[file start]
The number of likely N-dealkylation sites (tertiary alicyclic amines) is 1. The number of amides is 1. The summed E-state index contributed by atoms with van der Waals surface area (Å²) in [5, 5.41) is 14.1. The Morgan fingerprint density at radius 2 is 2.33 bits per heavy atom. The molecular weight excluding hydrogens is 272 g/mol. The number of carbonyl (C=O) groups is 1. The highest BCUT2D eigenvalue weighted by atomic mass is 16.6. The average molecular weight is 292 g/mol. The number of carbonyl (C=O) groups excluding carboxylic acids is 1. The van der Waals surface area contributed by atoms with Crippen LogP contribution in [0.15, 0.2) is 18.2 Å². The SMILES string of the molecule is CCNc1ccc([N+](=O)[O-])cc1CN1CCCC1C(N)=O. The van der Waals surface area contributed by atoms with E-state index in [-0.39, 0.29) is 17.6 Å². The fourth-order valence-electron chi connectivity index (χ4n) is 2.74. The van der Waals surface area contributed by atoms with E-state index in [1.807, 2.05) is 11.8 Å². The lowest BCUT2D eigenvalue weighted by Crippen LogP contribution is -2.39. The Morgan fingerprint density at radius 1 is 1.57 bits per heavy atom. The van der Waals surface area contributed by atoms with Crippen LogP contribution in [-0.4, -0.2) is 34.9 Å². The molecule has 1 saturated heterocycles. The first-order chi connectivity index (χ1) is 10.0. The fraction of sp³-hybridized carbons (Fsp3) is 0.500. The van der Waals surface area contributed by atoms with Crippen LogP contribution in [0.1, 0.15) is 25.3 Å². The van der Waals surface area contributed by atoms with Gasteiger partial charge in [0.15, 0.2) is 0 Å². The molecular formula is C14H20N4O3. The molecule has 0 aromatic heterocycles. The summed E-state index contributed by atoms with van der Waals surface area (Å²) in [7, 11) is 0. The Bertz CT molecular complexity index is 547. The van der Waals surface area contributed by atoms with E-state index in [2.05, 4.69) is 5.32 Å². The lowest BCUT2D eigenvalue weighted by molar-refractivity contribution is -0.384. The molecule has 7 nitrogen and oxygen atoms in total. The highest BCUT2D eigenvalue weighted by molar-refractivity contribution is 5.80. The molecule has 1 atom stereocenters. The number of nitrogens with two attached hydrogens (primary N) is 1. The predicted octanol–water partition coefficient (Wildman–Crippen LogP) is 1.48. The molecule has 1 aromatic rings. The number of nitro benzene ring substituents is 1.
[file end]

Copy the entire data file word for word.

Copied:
The number of likely N-dealkylation sites (tertiary alicyclic amines) is 1. The number of amides is 1. The summed E-state index contributed by atoms with van der Waals surface area (Å²) in [5, 5.41) is 14.1. The Morgan fingerprint density at radius 2 is 2.33 bits per heavy atom. The molecular weight excluding hydrogens is 272 g/mol. The number of carbonyl (C=O) groups is 1. The highest BCUT2D eigenvalue weighted by atomic mass is 16.6. The average molecular weight is 292 g/mol. The number of carbonyl (C=O) groups excluding carboxylic acids is 1. The van der Waals surface area contributed by atoms with Crippen LogP contribution in [0.15, 0.2) is 18.2 Å². The SMILES string of the molecule is CCNc1ccc([N+](=O)[O-])cc1CN1CCCC1C(N)=O. The van der Waals surface area contributed by atoms with E-state index in [-0.39, 0.29) is 17.6 Å². The fourth-order valence-electron chi connectivity index (χ4n) is 2.74. The van der Waals surface area contributed by atoms with E-state index in [1.807, 2.05) is 11.8 Å². The lowest BCUT2D eigenvalue weighted by Crippen LogP contribution is -2.39. The Morgan fingerprint density at radius 1 is 1.57 bits per heavy atom. The van der Waals surface area contributed by atoms with Crippen LogP contribution in [-0.4, -0.2) is 34.9 Å². The molecule has 1 saturated heterocycles. The first-order chi connectivity index (χ1) is 10.0. The fraction of sp³-hybridized carbons (Fsp3) is 0.500. The van der Waals surface area contributed by atoms with Crippen LogP contribution in [0.1, 0.15) is 25.3 Å². The van der Waals surface area contributed by atoms with Gasteiger partial charge in [0.15, 0.2) is 0 Å². The molecular formula is C14H20N4O3. The molecule has 0 aromatic heterocycles. The summed E-state index contributed by atoms with van der Waals surface area (Å²) in [7, 11) is 0. The Bertz CT molecular complexity index is 547. The van der Waals surface area contributed by atoms with E-state index in [2.05, 4.69) is 5.32 Å². The lowest BCUT2D eigenvalue weighted by molar-refractivity contribution is -0.384. The molecule has 7 nitrogen and oxygen atoms in total. The highest BCUT2D eigenvalue weighted by molar-refractivity contribution is 5.80. The molecule has 1 atom stereocenters. The number of nitrogens with two attached hydrogens (primary N) is 1. The predicted octanol–water partition coefficient (Wildman–Crippen LogP) is 1.48. The molecule has 1 aromatic rings. The number of nitro benzene ring substituents is 1.